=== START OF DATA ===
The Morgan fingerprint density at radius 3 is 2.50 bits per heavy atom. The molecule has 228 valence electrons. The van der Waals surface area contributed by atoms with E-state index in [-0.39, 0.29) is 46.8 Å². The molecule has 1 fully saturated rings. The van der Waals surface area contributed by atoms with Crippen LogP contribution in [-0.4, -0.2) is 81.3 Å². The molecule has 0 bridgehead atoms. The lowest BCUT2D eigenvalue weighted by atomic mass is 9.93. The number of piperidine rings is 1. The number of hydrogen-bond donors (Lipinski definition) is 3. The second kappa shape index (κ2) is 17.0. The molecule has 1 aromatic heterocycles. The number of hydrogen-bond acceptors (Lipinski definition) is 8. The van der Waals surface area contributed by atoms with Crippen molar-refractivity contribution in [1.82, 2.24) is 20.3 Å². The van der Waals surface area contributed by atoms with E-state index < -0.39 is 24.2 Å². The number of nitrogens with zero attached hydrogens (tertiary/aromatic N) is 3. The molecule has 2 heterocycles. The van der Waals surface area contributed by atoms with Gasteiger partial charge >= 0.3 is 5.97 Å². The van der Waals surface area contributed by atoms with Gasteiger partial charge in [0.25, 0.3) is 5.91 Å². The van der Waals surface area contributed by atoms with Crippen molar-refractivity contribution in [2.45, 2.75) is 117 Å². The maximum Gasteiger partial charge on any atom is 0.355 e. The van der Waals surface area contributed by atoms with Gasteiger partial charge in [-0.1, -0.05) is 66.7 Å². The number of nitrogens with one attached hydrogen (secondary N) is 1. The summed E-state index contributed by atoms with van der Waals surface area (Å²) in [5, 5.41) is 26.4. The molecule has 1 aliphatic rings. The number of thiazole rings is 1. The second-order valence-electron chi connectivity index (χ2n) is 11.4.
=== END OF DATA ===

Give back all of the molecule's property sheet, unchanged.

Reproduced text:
The Morgan fingerprint density at radius 3 is 2.50 bits per heavy atom. The molecule has 228 valence electrons. The van der Waals surface area contributed by atoms with E-state index in [-0.39, 0.29) is 46.8 Å². The molecule has 1 fully saturated rings. The van der Waals surface area contributed by atoms with Crippen LogP contribution in [-0.4, -0.2) is 81.3 Å². The molecule has 0 bridgehead atoms. The lowest BCUT2D eigenvalue weighted by atomic mass is 9.93. The number of piperidine rings is 1. The number of hydrogen-bond donors (Lipinski definition) is 3. The second kappa shape index (κ2) is 17.0. The molecule has 1 aromatic heterocycles. The number of hydrogen-bond acceptors (Lipinski definition) is 8. The van der Waals surface area contributed by atoms with Crippen molar-refractivity contribution in [1.82, 2.24) is 20.3 Å². The van der Waals surface area contributed by atoms with E-state index < -0.39 is 24.2 Å². The number of nitrogens with zero attached hydrogens (tertiary/aromatic N) is 3. The molecule has 2 heterocycles. The van der Waals surface area contributed by atoms with Gasteiger partial charge >= 0.3 is 5.97 Å². The van der Waals surface area contributed by atoms with Gasteiger partial charge in [0.25, 0.3) is 5.91 Å². The van der Waals surface area contributed by atoms with Crippen molar-refractivity contribution in [2.45, 2.75) is 117 Å². The maximum Gasteiger partial charge on any atom is 0.355 e. The van der Waals surface area contributed by atoms with Gasteiger partial charge in [-0.1, -0.05) is 66.7 Å². The number of nitrogens with one attached hydrogen (secondary N) is 1. The summed E-state index contributed by atoms with van der Waals surface area (Å²) in [5, 5.41) is 26.4. The molecule has 1 aliphatic rings. The number of thiazole rings is 1. The second-order valence-electron chi connectivity index (χ2n) is 11.4.